River Valley Food Venture
of new commercial kitchen
to help get products to market
(October 2005) The new Ohio River Valley Food Venture has
given entrepreneurs like Theresa Long and Kathy Anderson a chance to
start a catering business after having prepared and served informally
the past two years at the Hanover Park.
by Don Ward
Gov. Becky Skillman, left, greets
Southeast Indiana SBDC director Linda Wood during the Sept. 23
With the Sept. 23 opening of the commercial kitchen, however,
the two Hanover residents plan to expand into full-service catering
under the name Cookins My Bag. The women prepared garlic bread
for the grand opening luncheon, which featured lasagna and salad, and
helped escort guests on tours through the kitchen.
Im a singer and a hair stylist, and Kathy is a caregiver,
but this is something weve always wanted to do, said Long,
the lead singer in the local band Tad Long. The help we will get
from this facility will make it a lot easier to get started.
Madison Area Chamber of Commerce Foundation officials and the Small
Business Development Center unveiled the new Food Venture with a luncheon
attended by Indiana Lt. Gov. Becky Skillman, who helped cut a loaf of
bread (instead of a ribbon).
Skillman and state and local officials and guests were treated to a
meal prepared in the new commercial kitchen, then toured the 5,200-square-foot
facility, which is located inside the Venture Out Business Center, 975
Industrial Dr. The building is also home to the chamber and other offices.
Following the luncheon, the facility was open to the public throughout
I visited here about a year ago and heard about the project, and
Im thrilled to come back today and hear the early successes and
congratulate you all first hand, said Skillman.
by Don Ward
Richard Mezoff gives
a tour at Food Venture.
Food Venture is a commercial kitchen that will allow entrepreneurs
in Indiana, Kentucky, Ohio and other states to rent an FDA-certified
facility for food processing. In addition to the state-of-the-art kitchen
equipment, valued at more than $500,000, Food Venture has experienced
staff to help clients in all aspects of developing their products and
Skillman noted the past reliance on tobacco in Jefferson County and
how this venture could help farmers turn other crops into viable products.
She also noted the nations recent emphasis on healthy and nutritious
foods, especially with the obesity problems that weve been
The Food Venture project for Madison was conceived nearly four years
ago by three people: Linda Wood, the Southeast Indiana Small Business
Development Center regional director; Jerry Hay, the USDA Rural Development
official; and Connie Combs, who at the time served as president of the
Madison Area Chamber of Commerce. All three attended the grand opening
and were praised for their determination to see the project through
by Don Ward
Gov. Becky Skillman cuts the bread
Sept. 23 to officially open the
Food Venture commercial kitchen.
Wood said $1 million had been raised over the past four
years from various federal and state grants to fund the construction
of the facility. They also collected ideas from other commercial kitchens
operating around the country. She credited the partnership of various
government entities to make it happen, including the USDA Rural Development,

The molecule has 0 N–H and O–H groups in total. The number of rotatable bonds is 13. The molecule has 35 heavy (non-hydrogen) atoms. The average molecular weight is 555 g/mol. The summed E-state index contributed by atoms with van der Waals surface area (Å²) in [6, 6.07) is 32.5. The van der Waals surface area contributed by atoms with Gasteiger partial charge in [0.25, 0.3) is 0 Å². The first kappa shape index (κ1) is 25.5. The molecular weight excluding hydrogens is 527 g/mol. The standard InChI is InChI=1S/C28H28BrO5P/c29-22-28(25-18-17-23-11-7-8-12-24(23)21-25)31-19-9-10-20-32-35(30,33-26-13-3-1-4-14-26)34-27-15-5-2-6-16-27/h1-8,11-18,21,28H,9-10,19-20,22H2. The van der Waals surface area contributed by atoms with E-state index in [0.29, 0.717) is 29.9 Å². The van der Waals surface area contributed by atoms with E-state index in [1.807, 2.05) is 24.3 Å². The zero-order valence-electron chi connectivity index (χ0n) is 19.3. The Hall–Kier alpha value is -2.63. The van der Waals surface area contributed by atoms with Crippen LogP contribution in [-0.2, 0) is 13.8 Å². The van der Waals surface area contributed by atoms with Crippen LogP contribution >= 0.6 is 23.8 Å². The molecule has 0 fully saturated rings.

Indiana Rural Development Council, Indiana Economic Development Corp,
the City of Madison and many others.
The facility rents space by the hour to entrepreneurs, who will be assisted
in various aspects of running a business. The four staff advisors are
Richard Mezoff, who was recently hired as kitchen manager, Bill Cord,
Andy Sons and Katrina Griffin of Connorsville. Cord and Sons have served
on the SBDC staff, but Mezoff, a Boston native, in July moved to Madison
from Seattle to take over his new position.
While the concept of a shared-use commercial food processing facility
is new to Madison, Mezoff is not new to the field. Since 1996 he has
produced a line of sauces, salsa and rubs under the brand name Big
Mama Mezoffs in a kitchen incubator environment in Spokane,
Wash. For two years he ran his own restaurant as well. He has a wealth
of knowledge about turning locally grown agricultural products into
high-quality processed foods, Wood said.
by Don Ward
Long and Kathy Anderson
hope to start their catering business
by using the new kitchen.
Wood and Debbie Bishop-Trocha, executive director of the
statewide Indiana SBDC, used the occasion to also mark the 20-year anniversary
of the SBDC in Indiana. Trocha said the the program actually started
25 years ago as a pilot program at eight universities, but Congress
in 1980 passed legislation to create the SBDC program, and SBDCs now
operate in all 50 states and U.S. territories. In all, there are more
than 1,100 centers in the country employing 5,000 professionals.
Many people think the SBDC primarily works with new business owners,
but Trocha said nearly 75 percent of their time is devoted to helping
Trocha later presented Wood with a plaque for all her hard work in guiding
the Food Venture project.
The SBDC has done an outstanding job here, and I dont think
people realize all the work they do, said Madison Mayor Al Huntington.
This project is expected to create jobs and new businesses, and
we are very happy to have it here in Madison.
Anyone interested in learning more about the new facility
are urged to call Mezoff at (812) 574-4061 or visit the new website
Another open house is scheduled for 7-9 p.m. on Oct. 18. Public is invited.
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